How delightful to discover a newly-translated work from Joris-Karl Huysmans. It’s A Dilemma from Wakefield Press, and clocking in at 79 small pages, this is a long short story, but what a story. Dripping with obvious disdain for the bourgeoisie, Huysmans shows how, in late 19th century France (the story was published in 1888), the bourgeoisie ruled and woe betide any person who gets in the way of a comfortable life or a good meal.
The story begins with two men, both widowers, Maître Le Ponsart and his son-in-law Monsieur Lambois, discussing Jules, Ponsart’s grandson, the son of Lambois, who has recently died after a brief, unexpected illness, in Paris. Are these two men, one elderly and the other middle-aged mourning, or shedding a tear? No. They’re deciding how to carve up Jules’s estate, so according to the Civil Code, they anticipate getting “fifty thousand francs apiece.”
In the dining room, which was furnished with an earthenware furnace, cane chairs with twisted legs, and an old oak sideboard, made in Paris at Rue du Faubourg Saint-Antoine, that held behind glass panels gold plated chafing dishes, champagne flutes, and a complete white porcelain dinner set edged with gold that had never once been used–there, beneath a photograph of Monsieur Thiers, weakly lit by a hanging ceiling light that glowed down on the tablecloth, Maitre Le Ponsart and Monsieur Lambois folded their napkins, signaled with a glance for the maid to bring them coffee, and fell silent.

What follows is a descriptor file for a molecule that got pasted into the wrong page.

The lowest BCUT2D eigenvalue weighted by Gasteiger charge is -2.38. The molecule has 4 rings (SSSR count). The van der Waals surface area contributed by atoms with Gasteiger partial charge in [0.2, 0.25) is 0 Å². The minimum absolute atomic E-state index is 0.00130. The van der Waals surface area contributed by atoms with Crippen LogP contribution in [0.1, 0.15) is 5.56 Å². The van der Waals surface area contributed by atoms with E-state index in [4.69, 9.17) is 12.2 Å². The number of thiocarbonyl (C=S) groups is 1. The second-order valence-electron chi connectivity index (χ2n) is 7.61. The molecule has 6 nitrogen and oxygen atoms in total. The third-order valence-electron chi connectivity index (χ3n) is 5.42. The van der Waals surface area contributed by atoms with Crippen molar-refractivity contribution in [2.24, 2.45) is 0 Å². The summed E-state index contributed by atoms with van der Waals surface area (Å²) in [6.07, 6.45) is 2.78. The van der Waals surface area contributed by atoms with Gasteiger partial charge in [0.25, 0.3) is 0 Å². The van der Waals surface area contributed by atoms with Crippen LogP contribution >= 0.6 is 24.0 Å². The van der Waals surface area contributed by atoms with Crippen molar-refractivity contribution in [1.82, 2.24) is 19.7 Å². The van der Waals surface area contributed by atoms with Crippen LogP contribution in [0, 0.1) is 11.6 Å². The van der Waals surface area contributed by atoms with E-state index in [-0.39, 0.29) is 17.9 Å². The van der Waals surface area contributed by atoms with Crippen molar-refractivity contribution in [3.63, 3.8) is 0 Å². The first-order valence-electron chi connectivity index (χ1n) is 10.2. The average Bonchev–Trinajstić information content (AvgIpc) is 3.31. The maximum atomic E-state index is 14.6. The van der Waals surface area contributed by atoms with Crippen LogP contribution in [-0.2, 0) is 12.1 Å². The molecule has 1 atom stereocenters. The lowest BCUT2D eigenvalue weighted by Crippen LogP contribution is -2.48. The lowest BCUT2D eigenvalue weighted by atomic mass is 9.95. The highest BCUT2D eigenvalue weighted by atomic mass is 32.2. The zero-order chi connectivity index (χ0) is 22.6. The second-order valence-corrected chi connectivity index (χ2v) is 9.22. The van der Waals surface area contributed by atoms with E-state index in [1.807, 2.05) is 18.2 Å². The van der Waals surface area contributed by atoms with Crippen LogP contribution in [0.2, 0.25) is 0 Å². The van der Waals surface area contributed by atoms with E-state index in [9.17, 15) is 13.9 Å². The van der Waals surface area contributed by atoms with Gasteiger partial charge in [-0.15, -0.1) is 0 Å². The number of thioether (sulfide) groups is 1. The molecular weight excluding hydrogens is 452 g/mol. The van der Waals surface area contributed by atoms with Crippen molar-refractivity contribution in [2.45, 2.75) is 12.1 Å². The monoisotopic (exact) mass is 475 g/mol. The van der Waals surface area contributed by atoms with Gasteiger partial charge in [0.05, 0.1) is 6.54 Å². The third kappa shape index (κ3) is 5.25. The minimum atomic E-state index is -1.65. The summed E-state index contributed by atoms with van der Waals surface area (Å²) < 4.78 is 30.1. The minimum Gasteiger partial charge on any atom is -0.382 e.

I loved the mention of the dinner set that had never been used for it reminded me of how people cover their couches with plastic which seems to arise from the desire to preserve the precious furniture while making it simultaneously uncomfortable and ugly.
But the delicious details continue. Ponsart, a notary, takes a penknife with its mother-of-pearl handle and cuts the tip of a cigar while he coolly discusses the death of his grandson. It’s immediately clear that these two men, initially tied by marriage, share a great deal in common. They’ve both lost their only children, they’ve both lost their wives (there’s something very cold about these two connections) and even more importantly, they are bonded by their shared bourgeois values, and nothing is going to shake their comfort and privilege.
However, “A Dilemma” has presented itself in the form of a young woman named Sophie who lived with Jules and endured the fiction of being his ‘maid’ when Jules’s father visited just prior to his son’s death. Lambois has received a letter from Sophie stating that she is pregnant with Jules’s child and asking for money. Ponsart and Lambois interpret the request to be blackmail. Since Lambois is ill with gout (which according to Wikipedia is also known as “the rich man’s disease,”) Ponsart agrees to go to Paris, remove all of Jules’s furniture and shake the girl free of any claims against the family. The two men discuss the enemy:
“She’s a tall, beautiful girl, a brunette with fawn-colored eyes and straight teeth; she speaks very little, and her discreet and artless demeanor leads me to think she’s a crafty and dangerous person; I fear you have a tough opponent, Maître Le Ponsart.”
“Bah, bah, that little hen would need strong teeth to bite an old fox like me; anyway, I still have that police commissioner friend in Paris who can help me if necessary; as crafty as she may be, I have a number of tricks up my sleeve and I’ll bring her to heel if she makes any fuss; in three days my expedition will be over, and I’ll come back and claim from you, as a reward for my successful endeavors, another glass of this old cognac.”